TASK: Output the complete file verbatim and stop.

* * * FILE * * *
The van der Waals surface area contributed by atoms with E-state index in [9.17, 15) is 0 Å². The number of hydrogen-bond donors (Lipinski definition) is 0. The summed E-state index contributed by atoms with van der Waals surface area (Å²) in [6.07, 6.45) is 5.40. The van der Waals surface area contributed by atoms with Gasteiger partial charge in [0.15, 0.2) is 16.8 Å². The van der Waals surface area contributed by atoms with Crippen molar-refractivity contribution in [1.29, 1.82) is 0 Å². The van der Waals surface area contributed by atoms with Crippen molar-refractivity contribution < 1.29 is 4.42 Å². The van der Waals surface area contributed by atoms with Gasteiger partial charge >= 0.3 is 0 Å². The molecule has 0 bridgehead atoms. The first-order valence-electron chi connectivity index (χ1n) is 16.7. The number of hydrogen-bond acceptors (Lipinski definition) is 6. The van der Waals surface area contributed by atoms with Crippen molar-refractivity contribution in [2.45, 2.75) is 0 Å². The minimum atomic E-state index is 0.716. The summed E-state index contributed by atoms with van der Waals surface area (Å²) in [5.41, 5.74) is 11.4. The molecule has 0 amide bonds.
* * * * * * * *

The van der Waals surface area contributed by atoms with E-state index in [9.17, 15) is 0 Å². The number of hydrogen-bond donors (Lipinski definition) is 0. The summed E-state index contributed by atoms with van der Waals surface area (Å²) in [6.07, 6.45) is 5.40. The van der Waals surface area contributed by atoms with Gasteiger partial charge in [0.15, 0.2) is 16.8 Å². The van der Waals surface area contributed by atoms with Crippen molar-refractivity contribution in [1.29, 1.82) is 0 Å². The van der Waals surface area contributed by atoms with Crippen molar-refractivity contribution < 1.29 is 4.42 Å². The van der Waals surface area contributed by atoms with Gasteiger partial charge >= 0.3 is 0 Å². The molecule has 0 bridgehead atoms. The first-order valence-electron chi connectivity index (χ1n) is 16.7. The number of hydrogen-bond acceptors (Lipinski definition) is 6. The van der Waals surface area contributed by atoms with Crippen molar-refractivity contribution in [2.45, 2.75) is 0 Å². The minimum atomic E-state index is 0.716. The summed E-state index contributed by atoms with van der Waals surface area (Å²) in [5.41, 5.74) is 11.4. The molecule has 0 amide bonds.